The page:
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Correct use of accented and special characters on web pages
or how to avoid mojibake


Introduction and explanations

All the printable characters can be divided into two groups, ASCII and extended. ASCII characters are those that can be entered using the US (QWERTY) keyboard. They consist of 26 Latin lowercase and 26 uppercase unaccented letters (a–z, A–Z), 10 digits (0–9), small selection of punctuation and brackets, and 16 special characters (~ @ # $ % ^ & * _ + = < > / \ |). These characters will display correctly in all circumstances. Extended characters are all other characters. There are so many of them that it would be impossible to list them all on this page (100,000+, the number is increased with most releases of a new Unicode standard). There are accented Latin letters, Cyrillic letters, Greek letters, Arabic letters, Hebrew letters, Korean letters, letters used in languages of Indian subcontinent, traditional Chinese, simplified Chinese, and Japanese ideograms, and numerous punctuation and special characters. When using extended characters, simple precautions must be taken so that they will display correctly irrespective of language settings, default encoding and operating system of the reader.

Due to historical reasons, extended characters are organised in numerous small sets called code pages. A code page is an array with 256 positions, of which the first 128 are identical (in case of those used on the internet, one notable exception is the family of EBCDIC code pages used on IBM mainframes, there are also some historical code pages that are now obsolete). These 128 first characters are called ASCII characters. This leaves up to 128 positions for other characters. Because there are many more national and special characters than 128, these characters were grouped into code pages. There are dozens of code pages: 15 ISO 8859 codepages (numbered 1 to 16, there is no ISO 8859_12), 8 Windows-125x codepages which contrary to popular beliefs and Microsoft propaganda are not the same as ISO codepages, a few codepages used for Far Eastern languages, numerous Mac and DOS codepages (now mostly extinct and unlikely to be encountered on the internet) and finally Unicode represented by a nymber of transformations, most popular of which is UTF-8. In many circumstances the reader’s software must receive information about codepage used, otherwise it may or may not display these characters correctly; correct display will be accidental and will depend on having certain settings to be identical to the settings of the system supplying content (web page author’s system, server). This information may be transmitted in a few ways. Other method is special form of encoding of extended characters. Please remember that English is a very international language and you should never assume that everybody will have English settings just because he/she wants to read a webpage that is in English! Sometimes the author may not even be aware that he/she used an extended character as most word processors have an autocorrection function that for example replaces a hyphen or a series of up to three hyphens (ASCII character) with an en dash or em dash (extended characters), straight typewriter quotes ("ASCII characters") with typographically correct curly quotes (“extended characters”), (c)/(r)/(tm) (which use only ASCII characters) with ©/®/™ (extended) and so on. If the author uses a software that is not aware of encodings, and does not take certain (simple) precautions, such page may (and usually will) display incorrectly on computers that use different operating system and/or use different regional settings and/or use different web browsers.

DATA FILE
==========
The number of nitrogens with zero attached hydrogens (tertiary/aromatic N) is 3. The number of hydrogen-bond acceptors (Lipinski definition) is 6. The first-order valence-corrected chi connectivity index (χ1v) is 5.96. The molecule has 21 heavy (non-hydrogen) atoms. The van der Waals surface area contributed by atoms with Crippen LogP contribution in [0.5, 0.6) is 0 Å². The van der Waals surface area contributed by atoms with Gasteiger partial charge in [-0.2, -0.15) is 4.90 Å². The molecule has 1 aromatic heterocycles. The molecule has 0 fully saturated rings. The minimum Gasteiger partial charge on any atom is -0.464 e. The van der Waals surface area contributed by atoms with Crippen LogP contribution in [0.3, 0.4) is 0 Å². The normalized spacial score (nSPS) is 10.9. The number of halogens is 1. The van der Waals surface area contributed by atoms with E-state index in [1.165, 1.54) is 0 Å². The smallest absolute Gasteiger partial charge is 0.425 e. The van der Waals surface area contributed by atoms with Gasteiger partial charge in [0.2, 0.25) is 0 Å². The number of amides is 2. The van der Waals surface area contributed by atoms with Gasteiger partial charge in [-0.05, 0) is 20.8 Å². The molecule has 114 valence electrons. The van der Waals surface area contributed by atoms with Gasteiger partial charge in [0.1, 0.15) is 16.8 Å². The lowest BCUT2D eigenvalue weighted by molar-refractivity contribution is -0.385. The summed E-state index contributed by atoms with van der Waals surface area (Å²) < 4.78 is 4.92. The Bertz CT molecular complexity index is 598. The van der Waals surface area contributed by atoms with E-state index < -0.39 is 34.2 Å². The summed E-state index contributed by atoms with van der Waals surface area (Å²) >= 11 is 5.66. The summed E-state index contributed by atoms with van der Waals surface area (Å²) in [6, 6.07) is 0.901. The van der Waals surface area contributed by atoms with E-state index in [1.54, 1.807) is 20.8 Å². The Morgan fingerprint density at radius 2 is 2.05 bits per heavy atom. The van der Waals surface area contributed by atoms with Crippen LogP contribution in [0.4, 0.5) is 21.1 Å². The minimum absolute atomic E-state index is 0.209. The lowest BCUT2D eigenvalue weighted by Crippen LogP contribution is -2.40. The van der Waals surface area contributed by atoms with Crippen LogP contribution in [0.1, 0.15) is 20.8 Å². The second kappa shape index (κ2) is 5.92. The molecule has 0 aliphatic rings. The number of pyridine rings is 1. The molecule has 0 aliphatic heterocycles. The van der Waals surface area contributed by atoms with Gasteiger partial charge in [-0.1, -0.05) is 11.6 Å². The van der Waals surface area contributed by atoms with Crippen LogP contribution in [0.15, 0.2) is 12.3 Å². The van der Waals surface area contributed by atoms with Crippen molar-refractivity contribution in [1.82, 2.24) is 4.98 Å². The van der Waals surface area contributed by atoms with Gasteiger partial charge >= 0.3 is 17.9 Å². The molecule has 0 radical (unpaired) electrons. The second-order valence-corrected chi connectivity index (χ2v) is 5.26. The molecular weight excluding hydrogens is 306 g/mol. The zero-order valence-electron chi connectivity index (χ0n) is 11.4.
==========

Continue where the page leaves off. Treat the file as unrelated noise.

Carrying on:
Such mix-up of characters (for example displaying a Russian text as if it was a string of Western European characters) results in gibberish and is colloquially called “mojibake”. While usually it is possible to change certain settings (like selecting manually other encoding) to display such web page correctly, less advanced users will not be able to recognise the problem and may be prevented from accessing any information on such web page.

Declaration of encoding

The information about codepage used may be transmitted in three ways, listed in order of priority:

  1. Transmitted by the server. This is the most correct way. Unfortunately authors of webpages frequently have no access to the server configuration files.